STILL FARTHER UPTOWN, at Gavin Brown’s Harlem outpost, is bro art (as an artist friend terms the work made by Mr. Prince and his progeny) from a younger set. There are just two works, one by Dan Colen and the other by Joe Bradley, and they are both huge—a key characteristic of the bro genre. The show is titled “Epiphany.” Mr. Bradley has painted a huge canvas with the word “jazz” in big white jazzy letters on a black background. Those already converted to his bracingly simplistic painting will swoon; skeptics will remain skeptical. In this case, when he’s clearly relishing a great time—a “jazz” painting in Harlem!—Mr. Bradley’s charisma is irresistible.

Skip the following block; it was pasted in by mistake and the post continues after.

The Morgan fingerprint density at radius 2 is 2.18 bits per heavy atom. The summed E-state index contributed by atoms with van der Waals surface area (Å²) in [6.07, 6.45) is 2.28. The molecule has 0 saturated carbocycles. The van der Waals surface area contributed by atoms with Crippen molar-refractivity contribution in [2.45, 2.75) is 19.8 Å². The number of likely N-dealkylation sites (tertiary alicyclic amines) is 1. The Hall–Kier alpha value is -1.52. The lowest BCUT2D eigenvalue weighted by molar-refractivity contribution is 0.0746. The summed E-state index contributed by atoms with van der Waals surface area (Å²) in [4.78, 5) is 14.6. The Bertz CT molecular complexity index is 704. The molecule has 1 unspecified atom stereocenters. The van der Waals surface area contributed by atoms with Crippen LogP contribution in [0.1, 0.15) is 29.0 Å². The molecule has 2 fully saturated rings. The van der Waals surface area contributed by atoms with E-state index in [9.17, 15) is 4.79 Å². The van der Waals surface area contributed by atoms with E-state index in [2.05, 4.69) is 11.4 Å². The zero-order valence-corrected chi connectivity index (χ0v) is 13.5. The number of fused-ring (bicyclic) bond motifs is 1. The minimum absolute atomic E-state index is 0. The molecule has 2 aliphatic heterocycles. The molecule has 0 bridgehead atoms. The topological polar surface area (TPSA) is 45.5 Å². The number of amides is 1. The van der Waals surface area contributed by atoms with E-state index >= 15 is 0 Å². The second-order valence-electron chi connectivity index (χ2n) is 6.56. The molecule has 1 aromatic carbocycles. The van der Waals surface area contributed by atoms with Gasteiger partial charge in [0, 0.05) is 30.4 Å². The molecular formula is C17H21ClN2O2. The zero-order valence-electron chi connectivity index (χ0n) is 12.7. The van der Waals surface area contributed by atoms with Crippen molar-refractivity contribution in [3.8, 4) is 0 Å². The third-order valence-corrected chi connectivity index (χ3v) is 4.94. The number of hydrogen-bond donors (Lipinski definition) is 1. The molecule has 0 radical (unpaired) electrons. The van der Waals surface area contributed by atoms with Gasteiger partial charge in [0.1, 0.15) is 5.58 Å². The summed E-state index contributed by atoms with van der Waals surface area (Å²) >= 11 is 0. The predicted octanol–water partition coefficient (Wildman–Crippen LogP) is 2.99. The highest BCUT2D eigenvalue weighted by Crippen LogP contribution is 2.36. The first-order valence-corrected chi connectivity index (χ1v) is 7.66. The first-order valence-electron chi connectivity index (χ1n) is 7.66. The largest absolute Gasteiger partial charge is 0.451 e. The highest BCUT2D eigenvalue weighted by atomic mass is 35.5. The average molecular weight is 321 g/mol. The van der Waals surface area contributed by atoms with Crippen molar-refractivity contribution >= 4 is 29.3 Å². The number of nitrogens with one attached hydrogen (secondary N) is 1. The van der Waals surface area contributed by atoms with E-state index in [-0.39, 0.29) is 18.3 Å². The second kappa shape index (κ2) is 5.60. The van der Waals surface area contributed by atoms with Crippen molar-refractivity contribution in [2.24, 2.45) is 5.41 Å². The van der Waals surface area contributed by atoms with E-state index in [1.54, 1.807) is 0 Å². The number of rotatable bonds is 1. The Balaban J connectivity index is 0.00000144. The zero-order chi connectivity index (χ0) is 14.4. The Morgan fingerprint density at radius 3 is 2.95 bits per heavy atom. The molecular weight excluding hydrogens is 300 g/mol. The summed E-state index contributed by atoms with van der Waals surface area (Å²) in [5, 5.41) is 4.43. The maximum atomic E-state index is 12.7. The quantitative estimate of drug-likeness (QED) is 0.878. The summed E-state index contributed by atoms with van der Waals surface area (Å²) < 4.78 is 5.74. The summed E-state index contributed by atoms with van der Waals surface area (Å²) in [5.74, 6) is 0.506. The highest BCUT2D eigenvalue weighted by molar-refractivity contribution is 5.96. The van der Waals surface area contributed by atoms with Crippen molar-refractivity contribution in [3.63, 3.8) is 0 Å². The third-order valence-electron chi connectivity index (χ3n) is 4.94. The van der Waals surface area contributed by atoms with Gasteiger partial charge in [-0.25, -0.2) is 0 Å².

Mr. Colen presents a massive jumble of metal, roughly 10 feet tall, made of barbed wire, a fence, a gate and more. There is a basketball hoop in there too, as well as a large plastic Bart Simpson figure, a shredded T-shirt (“You’re not the boss of me,” it reads), a microwave and a garden hose. It looks like the remains of a neighborhood pummeled by Sandy, and you half expect to spot a body amid the tangle. But then you hear the birds chirping, live yellow ones that are part of the piece and feast on scattered feed, and it becomes a kind of sacred, if uncomfortably literal, shrine.